The long sustain persuades me to simplify melodies a bit, especially in tunes that use a lot of low notes. I play near the middle of the head or, for more clarity, closer to the bridge.
I love how easy it is to tune the cello banjo–there’s so much resonance, you can easily hear what you’re doing. Also, the neck is so stable that when I retune one string, I don’t have to tweak all the others.
As the days get shorter, I find myself going to the cello more often to expand my repertoire of dark, introspective pieces. But the cello also holds its own in a rollicking old-time jam, filling out the bottom of the sound and inspiring me to explore bass runs. It’s a great way for any clawhammer player to develop their creativity and grow as a musician.”
Used by permission
I play a short tune and discuss how I approach playing clawhammer on the Gold Tone CEB-5 cello banjo. Things I forgot to mention in the video: In addition to playing closer to the bridge, I don’t use brushes or, basically, play more than 2 strings at once. I take notes out of notey tunes and just generally add more space so the tones don’t glom together.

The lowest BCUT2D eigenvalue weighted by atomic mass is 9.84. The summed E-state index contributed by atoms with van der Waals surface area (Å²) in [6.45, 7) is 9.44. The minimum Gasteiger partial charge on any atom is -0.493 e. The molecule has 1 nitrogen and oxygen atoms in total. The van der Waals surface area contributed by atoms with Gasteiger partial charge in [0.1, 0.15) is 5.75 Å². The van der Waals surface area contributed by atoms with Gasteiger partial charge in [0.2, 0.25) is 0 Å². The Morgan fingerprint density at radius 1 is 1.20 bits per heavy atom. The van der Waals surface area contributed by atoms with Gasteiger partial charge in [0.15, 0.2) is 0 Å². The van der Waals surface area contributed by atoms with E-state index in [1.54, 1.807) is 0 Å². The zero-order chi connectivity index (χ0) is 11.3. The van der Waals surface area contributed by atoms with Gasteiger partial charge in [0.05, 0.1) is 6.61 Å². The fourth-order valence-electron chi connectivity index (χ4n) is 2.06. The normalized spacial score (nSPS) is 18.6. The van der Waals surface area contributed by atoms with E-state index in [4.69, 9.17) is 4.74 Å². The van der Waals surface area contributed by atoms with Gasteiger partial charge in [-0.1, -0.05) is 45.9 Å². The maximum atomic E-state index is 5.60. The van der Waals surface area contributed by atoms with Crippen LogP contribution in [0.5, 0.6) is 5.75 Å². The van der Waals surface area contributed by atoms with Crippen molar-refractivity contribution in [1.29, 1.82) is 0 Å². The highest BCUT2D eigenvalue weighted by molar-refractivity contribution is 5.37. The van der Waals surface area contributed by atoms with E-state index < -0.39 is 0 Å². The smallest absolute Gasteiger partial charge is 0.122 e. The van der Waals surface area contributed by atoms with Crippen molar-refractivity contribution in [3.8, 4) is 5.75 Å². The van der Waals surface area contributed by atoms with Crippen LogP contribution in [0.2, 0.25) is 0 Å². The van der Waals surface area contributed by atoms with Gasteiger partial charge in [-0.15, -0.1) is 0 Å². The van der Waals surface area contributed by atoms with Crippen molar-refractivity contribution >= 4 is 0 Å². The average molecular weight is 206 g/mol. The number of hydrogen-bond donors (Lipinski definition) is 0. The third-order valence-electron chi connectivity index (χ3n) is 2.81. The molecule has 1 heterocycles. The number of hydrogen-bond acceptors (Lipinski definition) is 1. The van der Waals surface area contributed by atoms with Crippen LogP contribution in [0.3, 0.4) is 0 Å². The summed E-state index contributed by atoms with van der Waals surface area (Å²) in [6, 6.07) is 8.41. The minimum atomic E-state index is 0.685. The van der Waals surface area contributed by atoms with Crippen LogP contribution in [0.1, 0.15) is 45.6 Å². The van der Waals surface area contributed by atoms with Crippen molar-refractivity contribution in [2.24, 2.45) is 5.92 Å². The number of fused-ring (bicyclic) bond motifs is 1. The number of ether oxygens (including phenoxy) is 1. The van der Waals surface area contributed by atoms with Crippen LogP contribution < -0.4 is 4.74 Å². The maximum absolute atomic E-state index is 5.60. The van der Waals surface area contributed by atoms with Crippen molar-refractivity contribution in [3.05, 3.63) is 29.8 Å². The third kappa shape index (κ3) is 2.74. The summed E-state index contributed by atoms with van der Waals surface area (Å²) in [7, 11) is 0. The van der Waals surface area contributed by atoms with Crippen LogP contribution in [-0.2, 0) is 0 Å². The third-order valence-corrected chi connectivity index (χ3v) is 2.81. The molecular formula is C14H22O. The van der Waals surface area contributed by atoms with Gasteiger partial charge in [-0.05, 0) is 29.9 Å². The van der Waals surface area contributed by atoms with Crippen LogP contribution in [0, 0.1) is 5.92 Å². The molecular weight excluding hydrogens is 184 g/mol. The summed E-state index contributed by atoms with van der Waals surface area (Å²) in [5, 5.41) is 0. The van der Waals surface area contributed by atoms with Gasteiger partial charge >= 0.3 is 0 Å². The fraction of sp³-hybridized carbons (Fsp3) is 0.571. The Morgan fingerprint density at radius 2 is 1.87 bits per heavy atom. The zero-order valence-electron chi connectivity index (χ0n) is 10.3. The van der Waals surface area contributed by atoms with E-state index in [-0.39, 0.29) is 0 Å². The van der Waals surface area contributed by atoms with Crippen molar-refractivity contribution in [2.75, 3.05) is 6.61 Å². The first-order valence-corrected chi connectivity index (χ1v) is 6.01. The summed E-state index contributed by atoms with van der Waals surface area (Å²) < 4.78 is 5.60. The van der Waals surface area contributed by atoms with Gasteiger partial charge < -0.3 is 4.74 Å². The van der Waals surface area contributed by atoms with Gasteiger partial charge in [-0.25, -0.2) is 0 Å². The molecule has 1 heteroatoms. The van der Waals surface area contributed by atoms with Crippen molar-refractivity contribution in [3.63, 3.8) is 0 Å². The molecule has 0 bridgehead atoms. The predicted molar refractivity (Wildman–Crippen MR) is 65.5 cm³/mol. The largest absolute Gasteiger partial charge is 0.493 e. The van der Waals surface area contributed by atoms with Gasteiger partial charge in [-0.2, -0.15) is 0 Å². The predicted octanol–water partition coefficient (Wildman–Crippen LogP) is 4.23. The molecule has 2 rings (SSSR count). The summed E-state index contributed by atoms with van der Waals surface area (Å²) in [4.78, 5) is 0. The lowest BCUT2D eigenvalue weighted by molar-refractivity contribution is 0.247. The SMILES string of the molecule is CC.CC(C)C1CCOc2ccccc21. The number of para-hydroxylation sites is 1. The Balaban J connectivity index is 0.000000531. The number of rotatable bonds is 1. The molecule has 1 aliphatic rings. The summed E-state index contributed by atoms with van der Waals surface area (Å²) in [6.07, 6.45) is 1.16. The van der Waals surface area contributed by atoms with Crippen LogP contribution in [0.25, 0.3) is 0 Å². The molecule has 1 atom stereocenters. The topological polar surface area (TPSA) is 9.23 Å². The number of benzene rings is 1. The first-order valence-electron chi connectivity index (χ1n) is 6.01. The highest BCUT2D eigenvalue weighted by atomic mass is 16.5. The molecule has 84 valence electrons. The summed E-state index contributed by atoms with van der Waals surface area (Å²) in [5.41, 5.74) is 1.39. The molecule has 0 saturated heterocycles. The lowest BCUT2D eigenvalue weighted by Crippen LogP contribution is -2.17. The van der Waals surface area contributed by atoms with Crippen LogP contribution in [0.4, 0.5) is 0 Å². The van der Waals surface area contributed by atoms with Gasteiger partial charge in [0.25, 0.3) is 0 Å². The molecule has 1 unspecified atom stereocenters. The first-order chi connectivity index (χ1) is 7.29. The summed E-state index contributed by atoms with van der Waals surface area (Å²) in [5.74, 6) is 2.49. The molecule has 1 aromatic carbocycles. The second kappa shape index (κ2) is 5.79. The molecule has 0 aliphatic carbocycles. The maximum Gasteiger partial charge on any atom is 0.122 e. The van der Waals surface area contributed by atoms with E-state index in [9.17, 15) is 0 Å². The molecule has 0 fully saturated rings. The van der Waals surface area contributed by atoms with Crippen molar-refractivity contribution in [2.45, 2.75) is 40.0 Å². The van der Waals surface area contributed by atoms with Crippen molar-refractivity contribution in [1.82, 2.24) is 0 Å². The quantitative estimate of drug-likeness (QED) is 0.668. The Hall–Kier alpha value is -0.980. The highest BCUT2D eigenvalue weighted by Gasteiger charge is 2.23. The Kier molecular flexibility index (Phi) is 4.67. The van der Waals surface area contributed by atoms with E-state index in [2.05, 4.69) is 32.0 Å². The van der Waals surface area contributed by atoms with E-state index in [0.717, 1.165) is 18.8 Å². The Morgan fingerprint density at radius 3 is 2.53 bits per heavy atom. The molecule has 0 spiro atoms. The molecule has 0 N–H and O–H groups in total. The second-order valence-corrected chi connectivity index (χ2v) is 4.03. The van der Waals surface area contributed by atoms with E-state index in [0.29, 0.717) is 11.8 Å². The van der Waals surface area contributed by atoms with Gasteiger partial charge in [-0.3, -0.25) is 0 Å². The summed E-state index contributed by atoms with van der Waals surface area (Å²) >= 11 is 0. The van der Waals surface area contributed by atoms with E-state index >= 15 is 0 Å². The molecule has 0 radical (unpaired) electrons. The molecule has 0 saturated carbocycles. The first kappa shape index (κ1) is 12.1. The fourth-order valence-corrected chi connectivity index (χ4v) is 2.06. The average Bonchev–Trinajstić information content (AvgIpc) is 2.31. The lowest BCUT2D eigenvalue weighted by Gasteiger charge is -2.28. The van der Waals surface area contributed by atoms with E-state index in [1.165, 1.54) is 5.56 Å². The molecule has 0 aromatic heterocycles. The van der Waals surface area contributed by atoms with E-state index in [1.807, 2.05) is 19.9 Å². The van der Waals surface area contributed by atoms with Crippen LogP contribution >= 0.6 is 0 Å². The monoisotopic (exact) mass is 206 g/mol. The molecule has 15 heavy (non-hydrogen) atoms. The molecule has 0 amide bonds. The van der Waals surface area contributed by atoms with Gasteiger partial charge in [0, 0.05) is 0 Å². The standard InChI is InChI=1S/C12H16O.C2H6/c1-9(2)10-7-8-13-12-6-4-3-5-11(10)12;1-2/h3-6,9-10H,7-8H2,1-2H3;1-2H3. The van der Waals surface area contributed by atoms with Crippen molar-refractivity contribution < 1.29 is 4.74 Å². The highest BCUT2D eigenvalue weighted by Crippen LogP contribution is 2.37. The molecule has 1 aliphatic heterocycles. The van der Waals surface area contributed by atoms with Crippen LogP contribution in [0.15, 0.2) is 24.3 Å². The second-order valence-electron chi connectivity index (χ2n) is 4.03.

If you liked Jump at the Sun, the tune I played, you’ll like John Kirkpatrick’s many other works. Check out his online store:
Marcy Marxer Signature Model CEB-4 Gold Tone Cello Banjo
Marcy Marxer signature model. The 4 string cello banjo, originally used in turn of the century banjo orchestras, has been redefined in this decade by the playing style of Marcy Marxer. Tuned in 5ths it allows accompaniment and lead arrangements for not only old time but most all genres of music. Plus string gauges may be changed for low octave playing of any four stringed instrument The 14” body is very loud and the brass tone ring extends its punchy tone. The shortened scale makes fingering easy. It uses nylon high tension classical strings. Mandolinists, cello, violin or viola players can finger immediately, lending a new tone to all styles of music.